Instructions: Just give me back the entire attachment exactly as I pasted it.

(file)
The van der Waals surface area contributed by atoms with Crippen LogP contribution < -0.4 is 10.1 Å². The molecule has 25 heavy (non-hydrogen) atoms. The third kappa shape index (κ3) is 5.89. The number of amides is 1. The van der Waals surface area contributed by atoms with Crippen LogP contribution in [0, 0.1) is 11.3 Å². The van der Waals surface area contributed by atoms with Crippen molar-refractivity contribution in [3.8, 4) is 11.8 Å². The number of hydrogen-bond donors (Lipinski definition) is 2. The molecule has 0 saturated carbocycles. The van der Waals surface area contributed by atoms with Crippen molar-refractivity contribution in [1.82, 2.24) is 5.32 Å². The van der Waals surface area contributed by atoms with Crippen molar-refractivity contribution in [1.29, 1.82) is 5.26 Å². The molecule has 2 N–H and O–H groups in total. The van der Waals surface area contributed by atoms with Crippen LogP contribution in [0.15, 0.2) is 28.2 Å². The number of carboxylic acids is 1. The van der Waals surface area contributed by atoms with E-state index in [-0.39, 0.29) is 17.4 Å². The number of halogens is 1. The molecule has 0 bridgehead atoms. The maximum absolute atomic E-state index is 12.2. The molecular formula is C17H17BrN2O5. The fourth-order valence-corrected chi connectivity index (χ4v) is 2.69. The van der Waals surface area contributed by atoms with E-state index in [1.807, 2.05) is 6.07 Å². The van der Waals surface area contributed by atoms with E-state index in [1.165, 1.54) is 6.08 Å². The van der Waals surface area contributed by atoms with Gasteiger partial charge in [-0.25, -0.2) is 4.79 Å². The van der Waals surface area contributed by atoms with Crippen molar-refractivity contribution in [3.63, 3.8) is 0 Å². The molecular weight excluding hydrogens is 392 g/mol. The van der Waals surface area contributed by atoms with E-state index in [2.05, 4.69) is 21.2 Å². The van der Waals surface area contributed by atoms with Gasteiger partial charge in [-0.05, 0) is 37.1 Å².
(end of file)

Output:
The van der Waals surface area contributed by atoms with Crippen LogP contribution < -0.4 is 10.1 Å². The molecule has 25 heavy (non-hydrogen) atoms. The third kappa shape index (κ3) is 5.89. The number of amides is 1. The van der Waals surface area contributed by atoms with Crippen LogP contribution in [0, 0.1) is 11.3 Å². The van der Waals surface area contributed by atoms with Crippen molar-refractivity contribution in [3.8, 4) is 11.8 Å². The number of hydrogen-bond donors (Lipinski definition) is 2. The molecule has 0 saturated carbocycles. The van der Waals surface area contributed by atoms with Crippen molar-refractivity contribution in [1.82, 2.24) is 5.32 Å². The van der Waals surface area contributed by atoms with Crippen molar-refractivity contribution in [1.29, 1.82) is 5.26 Å². The molecule has 2 N–H and O–H groups in total. The van der Waals surface area contributed by atoms with Crippen LogP contribution in [0.15, 0.2) is 28.2 Å². The number of carboxylic acids is 1. The van der Waals surface area contributed by atoms with E-state index in [-0.39, 0.29) is 17.4 Å². The number of halogens is 1. The molecule has 0 bridgehead atoms. The maximum absolute atomic E-state index is 12.2. The molecular formula is C17H17BrN2O5. The fourth-order valence-corrected chi connectivity index (χ4v) is 2.69. The van der Waals surface area contributed by atoms with E-state index in [1.807, 2.05) is 6.07 Å². The van der Waals surface area contributed by atoms with E-state index in [1.165, 1.54) is 6.08 Å². The van der Waals surface area contributed by atoms with Gasteiger partial charge in [-0.25, -0.2) is 4.79 Å². The van der Waals surface area contributed by atoms with Crippen molar-refractivity contribution in [3.63, 3.8) is 0 Å². The molecular weight excluding hydrogens is 392 g/mol. The van der Waals surface area contributed by atoms with E-state index in [2.05, 4.69) is 21.2 Å². The van der Waals surface area contributed by atoms with Gasteiger partial charge in [-0.05, 0) is 37.1 Å².